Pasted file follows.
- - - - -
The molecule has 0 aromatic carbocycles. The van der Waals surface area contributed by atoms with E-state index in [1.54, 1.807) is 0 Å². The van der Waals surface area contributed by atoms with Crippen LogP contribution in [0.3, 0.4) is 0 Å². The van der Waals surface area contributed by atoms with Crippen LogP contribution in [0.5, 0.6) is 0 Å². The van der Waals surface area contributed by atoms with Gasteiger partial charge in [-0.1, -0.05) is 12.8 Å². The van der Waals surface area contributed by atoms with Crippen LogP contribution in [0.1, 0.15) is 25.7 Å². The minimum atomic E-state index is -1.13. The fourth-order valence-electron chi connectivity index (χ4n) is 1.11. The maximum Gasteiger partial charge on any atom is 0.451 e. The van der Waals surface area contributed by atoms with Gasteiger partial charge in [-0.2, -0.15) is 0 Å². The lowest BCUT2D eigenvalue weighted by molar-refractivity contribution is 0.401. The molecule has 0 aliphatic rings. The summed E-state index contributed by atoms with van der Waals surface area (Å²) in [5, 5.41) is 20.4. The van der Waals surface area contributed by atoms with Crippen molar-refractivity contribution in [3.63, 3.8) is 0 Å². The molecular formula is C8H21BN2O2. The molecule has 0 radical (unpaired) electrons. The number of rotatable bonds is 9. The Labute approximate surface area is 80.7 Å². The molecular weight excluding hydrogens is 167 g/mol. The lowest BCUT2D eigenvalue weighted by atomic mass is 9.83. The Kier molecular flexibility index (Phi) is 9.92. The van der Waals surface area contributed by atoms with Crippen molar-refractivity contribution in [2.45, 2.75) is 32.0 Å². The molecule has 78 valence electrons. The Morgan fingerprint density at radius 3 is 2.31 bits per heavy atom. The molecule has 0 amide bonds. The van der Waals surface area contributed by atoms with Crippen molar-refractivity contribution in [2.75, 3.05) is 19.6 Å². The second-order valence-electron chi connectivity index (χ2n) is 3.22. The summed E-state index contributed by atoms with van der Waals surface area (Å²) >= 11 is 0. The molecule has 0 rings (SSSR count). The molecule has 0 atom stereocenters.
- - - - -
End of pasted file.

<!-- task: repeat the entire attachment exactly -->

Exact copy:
The molecule has 0 aromatic carbocycles. The van der Waals surface area contributed by atoms with E-state index in [1.54, 1.807) is 0 Å². The van der Waals surface area contributed by atoms with Crippen LogP contribution in [0.3, 0.4) is 0 Å². The van der Waals surface area contributed by atoms with Crippen LogP contribution in [0.5, 0.6) is 0 Å². The van der Waals surface area contributed by atoms with Gasteiger partial charge in [-0.1, -0.05) is 12.8 Å². The van der Waals surface area contributed by atoms with Crippen LogP contribution in [0.1, 0.15) is 25.7 Å². The minimum atomic E-state index is -1.13. The fourth-order valence-electron chi connectivity index (χ4n) is 1.11. The maximum Gasteiger partial charge on any atom is 0.451 e. The van der Waals surface area contributed by atoms with Gasteiger partial charge in [-0.2, -0.15) is 0 Å². The lowest BCUT2D eigenvalue weighted by molar-refractivity contribution is 0.401. The molecule has 0 aliphatic rings. The summed E-state index contributed by atoms with van der Waals surface area (Å²) in [5, 5.41) is 20.4. The van der Waals surface area contributed by atoms with Crippen molar-refractivity contribution in [3.63, 3.8) is 0 Å². The molecular formula is C8H21BN2O2. The molecule has 0 radical (unpaired) electrons. The number of rotatable bonds is 9. The Labute approximate surface area is 80.7 Å². The molecular weight excluding hydrogens is 167 g/mol. The lowest BCUT2D eigenvalue weighted by atomic mass is 9.83. The Kier molecular flexibility index (Phi) is 9.92. The van der Waals surface area contributed by atoms with Crippen molar-refractivity contribution in [2.45, 2.75) is 32.0 Å². The molecule has 78 valence electrons. The Morgan fingerprint density at radius 3 is 2.31 bits per heavy atom. The molecule has 0 amide bonds. The van der Waals surface area contributed by atoms with Crippen molar-refractivity contribution in [2.75, 3.05) is 19.6 Å². The second-order valence-electron chi connectivity index (χ2n) is 3.22. The summed E-state index contributed by atoms with van der Waals surface area (Å²) >= 11 is 0. The molecule has 0 rings (SSSR count). The molecule has 0 atom stereocenters.